All of these options provide a permanent site for family members to seek out the cremated remains of their forebears in the near and distant future.

Gail Rubin is The Doyenne of Death™ and author of The Family Plot Blog and the award-winning book A Good Goodbye: Funeral Planning for Those Who Don’t Plan to Die. Visit her website, Her google profile.


  1. By on

    My sister passed away and was cremated. Her son has asked me to help him find a suitable urn for her ashes.

    He really wanted an urn with a pineapple painted on it or in the shape of a pineapple, but I don’t see anything like that. If you have anything or can have something special made let me know.


    • By admin on

      Hi Judy,

      We can engrave anything you like on Wood, Brass and Marble. Give us a call.

      Susan Fraser
      800 757 3488


  2. By Johanna gajda on

    I was wondering if there was any law of cemeteries that would not allow you just to place the cremated ashes of a loved one in side a full body fault. The vault has been paid for for and the ashes are in a small leather box. Is there any reason why you just can’t place that leather box of ashes inside a full body fault ??? It will save the family so much money
    We live in Michigan



    • By on

      Hello Johanna,

      This is something that you would have to ask the cemetery that you are planning on using. Each cemetery has their own rules and regulations to follow. As far as a law against doing so, it is not one I have heard of, but again this is something specific to each cemetery. If you would like, give us the name of the cemetery and city in Michigan that you are planning on using and we can further research the matter for you.


  3. By Cynthia Bickett on

    We want to bury my son’s ashes in the plot where his father was buried. There isn’t 3 ft of clearance so what do we do? If the headstone were to be placed over the Urn and it was only 2 ft deep, would that be acceptable?


  4. By Doreen Dixon on

    Hello. My 22 year old son’s ashes are in a Catholic cemetary in a wall niche. Since he was in an auto accident and I was in terrible shock (not in good frame of mind) I agreed to having his ashes put there. I live in another state and it’s hard for me to get there to visit him. I feel so disconnected since I have no family at that cemetary. What are my legal rights as his mother to take them from there and is that possible?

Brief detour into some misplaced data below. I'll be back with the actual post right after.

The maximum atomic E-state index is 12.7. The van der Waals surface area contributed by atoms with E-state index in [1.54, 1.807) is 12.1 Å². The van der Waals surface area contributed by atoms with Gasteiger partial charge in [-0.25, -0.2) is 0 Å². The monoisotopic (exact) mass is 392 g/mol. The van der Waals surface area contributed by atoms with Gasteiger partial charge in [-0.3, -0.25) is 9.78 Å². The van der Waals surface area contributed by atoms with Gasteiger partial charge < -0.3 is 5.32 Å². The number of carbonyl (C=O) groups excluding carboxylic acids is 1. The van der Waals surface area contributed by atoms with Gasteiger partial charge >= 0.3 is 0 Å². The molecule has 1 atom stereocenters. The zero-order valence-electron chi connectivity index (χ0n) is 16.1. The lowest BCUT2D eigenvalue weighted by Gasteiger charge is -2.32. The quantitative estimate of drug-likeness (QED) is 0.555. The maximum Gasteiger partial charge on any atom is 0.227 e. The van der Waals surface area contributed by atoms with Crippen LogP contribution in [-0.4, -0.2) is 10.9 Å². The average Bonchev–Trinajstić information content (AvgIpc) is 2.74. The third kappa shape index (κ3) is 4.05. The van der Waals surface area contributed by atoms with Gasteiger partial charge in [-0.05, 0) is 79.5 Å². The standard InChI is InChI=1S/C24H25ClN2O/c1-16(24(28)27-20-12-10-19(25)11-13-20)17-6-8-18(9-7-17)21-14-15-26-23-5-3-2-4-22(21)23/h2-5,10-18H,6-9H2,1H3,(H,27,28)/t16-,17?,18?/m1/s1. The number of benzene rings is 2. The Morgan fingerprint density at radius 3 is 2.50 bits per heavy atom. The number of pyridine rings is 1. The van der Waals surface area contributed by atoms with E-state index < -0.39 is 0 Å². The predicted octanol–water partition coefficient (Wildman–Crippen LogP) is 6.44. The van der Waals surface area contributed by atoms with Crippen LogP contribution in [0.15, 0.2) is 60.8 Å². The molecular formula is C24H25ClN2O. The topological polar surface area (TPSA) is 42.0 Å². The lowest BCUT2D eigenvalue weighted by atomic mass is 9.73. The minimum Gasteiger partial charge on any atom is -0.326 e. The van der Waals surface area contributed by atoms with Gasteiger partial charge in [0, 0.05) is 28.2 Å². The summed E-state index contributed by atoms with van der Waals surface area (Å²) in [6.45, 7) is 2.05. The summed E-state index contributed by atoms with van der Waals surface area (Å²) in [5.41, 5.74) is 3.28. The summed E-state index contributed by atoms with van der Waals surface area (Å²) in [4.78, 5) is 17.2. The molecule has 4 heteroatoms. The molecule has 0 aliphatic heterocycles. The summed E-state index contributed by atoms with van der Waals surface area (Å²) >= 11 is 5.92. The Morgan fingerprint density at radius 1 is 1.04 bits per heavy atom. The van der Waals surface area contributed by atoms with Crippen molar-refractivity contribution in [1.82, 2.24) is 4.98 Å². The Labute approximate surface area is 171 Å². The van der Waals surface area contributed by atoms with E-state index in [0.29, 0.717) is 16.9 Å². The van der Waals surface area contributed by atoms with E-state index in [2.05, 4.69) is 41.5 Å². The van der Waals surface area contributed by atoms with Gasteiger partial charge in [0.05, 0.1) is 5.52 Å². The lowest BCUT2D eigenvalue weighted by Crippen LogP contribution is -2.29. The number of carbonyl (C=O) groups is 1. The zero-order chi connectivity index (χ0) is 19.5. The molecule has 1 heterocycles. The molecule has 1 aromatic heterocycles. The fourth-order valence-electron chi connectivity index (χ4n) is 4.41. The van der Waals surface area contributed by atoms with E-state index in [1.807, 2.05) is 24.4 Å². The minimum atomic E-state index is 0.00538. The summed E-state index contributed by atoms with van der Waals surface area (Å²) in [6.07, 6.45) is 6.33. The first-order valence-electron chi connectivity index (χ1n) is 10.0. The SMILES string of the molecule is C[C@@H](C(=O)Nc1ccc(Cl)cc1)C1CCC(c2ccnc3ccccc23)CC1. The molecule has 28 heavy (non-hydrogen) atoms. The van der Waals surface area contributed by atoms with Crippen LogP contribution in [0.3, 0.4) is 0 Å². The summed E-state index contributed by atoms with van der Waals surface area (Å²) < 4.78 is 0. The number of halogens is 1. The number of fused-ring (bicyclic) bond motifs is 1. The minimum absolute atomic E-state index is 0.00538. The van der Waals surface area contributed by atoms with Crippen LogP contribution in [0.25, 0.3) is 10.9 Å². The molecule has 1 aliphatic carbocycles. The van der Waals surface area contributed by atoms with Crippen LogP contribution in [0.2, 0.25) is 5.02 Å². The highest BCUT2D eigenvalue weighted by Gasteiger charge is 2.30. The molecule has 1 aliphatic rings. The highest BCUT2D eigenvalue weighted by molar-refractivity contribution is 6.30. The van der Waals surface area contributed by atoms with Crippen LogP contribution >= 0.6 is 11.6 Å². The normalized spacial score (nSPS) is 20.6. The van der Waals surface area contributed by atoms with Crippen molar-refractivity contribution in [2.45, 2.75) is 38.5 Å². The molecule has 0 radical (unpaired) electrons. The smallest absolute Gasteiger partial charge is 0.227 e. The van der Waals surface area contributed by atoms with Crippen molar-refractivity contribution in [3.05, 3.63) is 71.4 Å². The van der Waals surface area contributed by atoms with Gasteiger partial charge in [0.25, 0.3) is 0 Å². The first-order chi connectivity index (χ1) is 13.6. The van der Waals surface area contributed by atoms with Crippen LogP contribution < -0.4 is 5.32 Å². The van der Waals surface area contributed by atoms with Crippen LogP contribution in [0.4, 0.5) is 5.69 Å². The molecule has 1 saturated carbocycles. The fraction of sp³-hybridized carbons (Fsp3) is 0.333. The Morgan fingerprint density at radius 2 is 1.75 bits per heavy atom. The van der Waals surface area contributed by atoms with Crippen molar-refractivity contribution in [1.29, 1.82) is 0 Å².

Thank you.


    • By on

      Hello Doreen,

      I am very sorry for your loss. As far as your legal rights go you should not have any issue with contacting the cemetery where your son’s ashes are and requesting to have them. There may be a charge for accessing the niche and ashes depending on the cemetery and what their standards are, but legally those ashes are your right to have.

      I hope this was helpful.

      Best of wishes,
      Susan Fraser


  5. By on

    I appreciate you talking about how some people choose to be buried with their pets. It is interesting to know that a funeral home could help you arrange this and hep you personalize your funeral. Personally, I would want to make sure I take my time to do some homework and compare a couple of location so I can find the one that can accommodate my burying preferences.


    • By on

      Hello John, yes i would definitely do some research first so you will always be aware of any rules or restrictions. If you ever need help deciding on which urn best fits certain restrictions please give us a call and we can help you with that. 1(800)757-3488

      Thank you


  6. By Celia on

    I would like to put the ashes of a relative on the coffin of another relative (both adults). I would like the askes to remain in the wooden box. I do not want the urn to be down at the feet. Is there a way of positioning the box urn in the coffin with the body but not at the feet?


    • By on

      Hello Celia, in that situation i would suggest purchasing a long narrow urn so it could lay beside the person. If you need help picking one out please feel free to give us a call and we can assist you 1(800)757-3488

      Thank you